Thursday, January 26, 2023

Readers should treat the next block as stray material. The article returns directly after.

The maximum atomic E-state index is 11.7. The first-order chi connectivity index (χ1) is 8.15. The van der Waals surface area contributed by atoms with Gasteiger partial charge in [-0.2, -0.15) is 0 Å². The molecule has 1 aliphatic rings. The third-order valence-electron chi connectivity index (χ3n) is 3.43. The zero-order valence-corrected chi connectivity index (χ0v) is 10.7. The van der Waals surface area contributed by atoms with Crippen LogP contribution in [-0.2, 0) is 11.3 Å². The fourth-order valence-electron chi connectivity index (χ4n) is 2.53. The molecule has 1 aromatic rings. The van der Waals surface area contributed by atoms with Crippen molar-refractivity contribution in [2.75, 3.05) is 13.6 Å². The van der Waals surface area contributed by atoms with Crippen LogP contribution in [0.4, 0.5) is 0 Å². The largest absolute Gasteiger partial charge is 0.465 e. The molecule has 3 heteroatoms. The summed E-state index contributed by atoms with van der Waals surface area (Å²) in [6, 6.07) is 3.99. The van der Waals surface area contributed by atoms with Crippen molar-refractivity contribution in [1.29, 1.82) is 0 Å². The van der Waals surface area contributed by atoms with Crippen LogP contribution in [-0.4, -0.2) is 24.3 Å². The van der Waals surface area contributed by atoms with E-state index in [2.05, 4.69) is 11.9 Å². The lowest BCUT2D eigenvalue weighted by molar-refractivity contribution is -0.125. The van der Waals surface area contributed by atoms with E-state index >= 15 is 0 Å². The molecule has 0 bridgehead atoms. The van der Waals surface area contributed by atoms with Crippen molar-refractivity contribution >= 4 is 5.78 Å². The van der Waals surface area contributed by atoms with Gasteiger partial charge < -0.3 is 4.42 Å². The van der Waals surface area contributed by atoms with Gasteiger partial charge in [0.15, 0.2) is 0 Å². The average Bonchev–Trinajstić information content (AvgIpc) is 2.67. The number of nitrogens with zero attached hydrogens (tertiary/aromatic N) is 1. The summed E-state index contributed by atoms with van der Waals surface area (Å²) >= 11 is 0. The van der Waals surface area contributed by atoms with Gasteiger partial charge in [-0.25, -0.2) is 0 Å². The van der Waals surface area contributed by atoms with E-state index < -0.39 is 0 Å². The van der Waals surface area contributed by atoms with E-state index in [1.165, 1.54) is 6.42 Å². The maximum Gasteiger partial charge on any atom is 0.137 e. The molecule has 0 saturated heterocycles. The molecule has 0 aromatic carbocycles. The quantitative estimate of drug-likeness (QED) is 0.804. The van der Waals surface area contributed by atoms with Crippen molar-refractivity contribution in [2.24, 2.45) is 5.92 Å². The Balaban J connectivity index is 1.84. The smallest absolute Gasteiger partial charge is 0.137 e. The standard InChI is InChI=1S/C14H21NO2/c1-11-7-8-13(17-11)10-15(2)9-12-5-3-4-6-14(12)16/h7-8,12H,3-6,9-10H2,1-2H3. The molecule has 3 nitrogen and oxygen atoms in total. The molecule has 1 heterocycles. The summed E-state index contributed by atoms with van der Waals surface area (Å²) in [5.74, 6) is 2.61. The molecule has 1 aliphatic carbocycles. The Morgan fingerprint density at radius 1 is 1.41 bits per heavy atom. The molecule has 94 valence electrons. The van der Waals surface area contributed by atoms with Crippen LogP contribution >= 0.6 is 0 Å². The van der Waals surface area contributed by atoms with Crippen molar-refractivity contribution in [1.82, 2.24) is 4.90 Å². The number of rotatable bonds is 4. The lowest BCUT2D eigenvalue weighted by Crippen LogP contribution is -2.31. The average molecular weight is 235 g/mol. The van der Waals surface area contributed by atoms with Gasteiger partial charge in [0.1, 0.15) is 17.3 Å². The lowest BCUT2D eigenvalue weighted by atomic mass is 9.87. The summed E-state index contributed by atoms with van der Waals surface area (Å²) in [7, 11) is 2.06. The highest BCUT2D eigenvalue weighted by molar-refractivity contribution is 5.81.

The Hebrew noun אלהים (ʾelōhím, pronounced el-oh-HEEM) is the Biblical Hebrew word for "god." Technically, it is in the masculine plural form, but is used to represent both a single and multiple deities. Despite being plural in form, אלהים (ʾelōhím) is also frequently used to refer to the singular Hebrew God. The multiple forms and uses appear to be derived from the fact that the chief deity in ancient Canaan was ʾEl. His name came to be used as a noun for any god, and thus, the plural of ʾEl (ʾelōhím) came to be the word used for many gods. As ancient songs and poems in praise of ʾEl and the ʾelōhím (gods) came to be appropriated by the ancient Israelites and attributed instead to their deity, YHWH, the word ʾelōhím simply became a synonym or surrogate for YHWH. Thus, instead of changing the the word ʾelōhím to YHWH in each psalm, the ancient Israelites simply redefined the word ʾelōhím to be a reference to YHWH, which required no change to the song's poetry at all. Perhaps the most famous example of the word ʾelōhím is from Genesis 1:1, which reads, "In the beginning, God (ʾelōhím) created the heavens and the earth."